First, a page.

Safe spaces or free-speech suppression?

Joenomias / Pixabay

With the start of the semester, many students find themselves living on a college campus for the first time. At the beautiful and sunny University of Miami, students expect to learn, grow and occasionally party.

However, these aren’t the only things students around the country are expecting of their universities. Once considered places for open discourse and intellectual growth, universities are now being charged with the responsibility of creating “safe spaces” for students. Not everyone thinks this is a positive development, though.

Meet Milo Yiannopoulos, a writer for conservative news source Breitbart News and an outspoken social-media personality. He even has a nation-wide campus tour dubbed the “Dangerous F****t Tour.” As both a gay male and a conservative, he is at a highly controversial political intersection which has bought him at least as many opponents as fans.

Some of these opponents are even willing to threaten violence in order to shut him down; University of Central Florida’s Deputy Chief of Police Brett Meade shut down Milo’s speech at UCF. The decision was made “following threats of violence on social media,” according to Breitbart News, as well as conflicts with other campus events requiring security that day.

You may not agree with Mr. Yiannopoulos. Nonetheless, college campuses are places to grow intellectually, and that requires the free exchange of ideas. You can publicly disagree with Milo, and you even have the right to peacefully protest his events. Yet forcing speakers to cancel speeches at universities because you disagree with them, either through petitioning for their cancellation or by threatening violence, is incongruous with the ideals of intellectual growth and free speech. Furthermore, outside of the academic sphere, students will not be granted these same protections from ideas that conflict with their own.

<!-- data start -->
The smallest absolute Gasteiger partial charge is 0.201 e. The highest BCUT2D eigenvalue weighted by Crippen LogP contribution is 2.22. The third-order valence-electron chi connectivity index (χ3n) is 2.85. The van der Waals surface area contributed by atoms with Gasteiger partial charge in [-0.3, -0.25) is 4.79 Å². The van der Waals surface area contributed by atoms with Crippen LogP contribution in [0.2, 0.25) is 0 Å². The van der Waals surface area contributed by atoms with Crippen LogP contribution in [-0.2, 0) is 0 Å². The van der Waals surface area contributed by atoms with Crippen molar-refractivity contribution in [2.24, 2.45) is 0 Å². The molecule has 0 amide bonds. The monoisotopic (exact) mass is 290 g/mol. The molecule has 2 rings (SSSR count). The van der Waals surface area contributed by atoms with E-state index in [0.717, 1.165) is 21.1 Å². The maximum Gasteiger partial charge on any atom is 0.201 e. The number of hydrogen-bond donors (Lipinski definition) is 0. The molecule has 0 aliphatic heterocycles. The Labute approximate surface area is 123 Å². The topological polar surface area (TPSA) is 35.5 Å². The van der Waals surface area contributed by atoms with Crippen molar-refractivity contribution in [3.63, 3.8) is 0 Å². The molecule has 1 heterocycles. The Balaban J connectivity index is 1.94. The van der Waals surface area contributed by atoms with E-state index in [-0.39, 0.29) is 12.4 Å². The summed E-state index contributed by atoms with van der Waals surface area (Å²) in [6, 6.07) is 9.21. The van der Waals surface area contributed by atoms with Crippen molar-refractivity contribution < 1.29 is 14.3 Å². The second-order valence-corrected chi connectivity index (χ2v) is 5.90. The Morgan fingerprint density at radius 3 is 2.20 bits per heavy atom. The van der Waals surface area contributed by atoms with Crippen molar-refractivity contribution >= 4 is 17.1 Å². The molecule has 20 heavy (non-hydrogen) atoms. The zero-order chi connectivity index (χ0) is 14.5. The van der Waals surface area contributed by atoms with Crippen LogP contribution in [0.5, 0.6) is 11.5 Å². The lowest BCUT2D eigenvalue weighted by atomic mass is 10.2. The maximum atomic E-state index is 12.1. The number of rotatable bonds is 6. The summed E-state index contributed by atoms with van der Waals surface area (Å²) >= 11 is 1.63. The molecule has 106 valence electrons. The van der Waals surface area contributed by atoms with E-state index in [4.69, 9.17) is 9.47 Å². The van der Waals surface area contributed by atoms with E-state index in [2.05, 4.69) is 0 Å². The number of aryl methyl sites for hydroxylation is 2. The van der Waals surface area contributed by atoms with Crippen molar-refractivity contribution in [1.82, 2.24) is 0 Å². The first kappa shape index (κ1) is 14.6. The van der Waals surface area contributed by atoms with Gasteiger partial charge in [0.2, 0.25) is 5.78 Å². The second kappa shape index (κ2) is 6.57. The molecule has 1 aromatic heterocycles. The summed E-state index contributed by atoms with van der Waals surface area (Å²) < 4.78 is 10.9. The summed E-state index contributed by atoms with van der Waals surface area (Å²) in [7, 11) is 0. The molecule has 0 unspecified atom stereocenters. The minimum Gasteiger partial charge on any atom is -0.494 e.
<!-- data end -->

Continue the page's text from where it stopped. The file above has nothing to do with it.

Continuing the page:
These students have a choice to either stifle free speech and ideas on the campuses they call home, or embrace them and converse with those who think differently than they do. Maybe even learn something as a result.

So UM students should ask themselves: What kind of campus do we want to be? Do we want to be like UCF, and shut down those who disagree with us? Or should our practices mirror University of Chicago, whose dean of students recently demonstrated their commitment to free speech in a letter to incoming freshmen that expressed their disapproval for safe spaces and trigger warnings?

Regardless of your personal point of view, free speech is a shared value that must be upheld regardless of who is speaking. Otherwise, when it’s your turn, you may be the one who is silenced and in a democratic society, everyone’s voice should be heard.

Sarah Samuels is a junior majoring in biochemistry.

Featured image courtesy Pixabay user Joenomias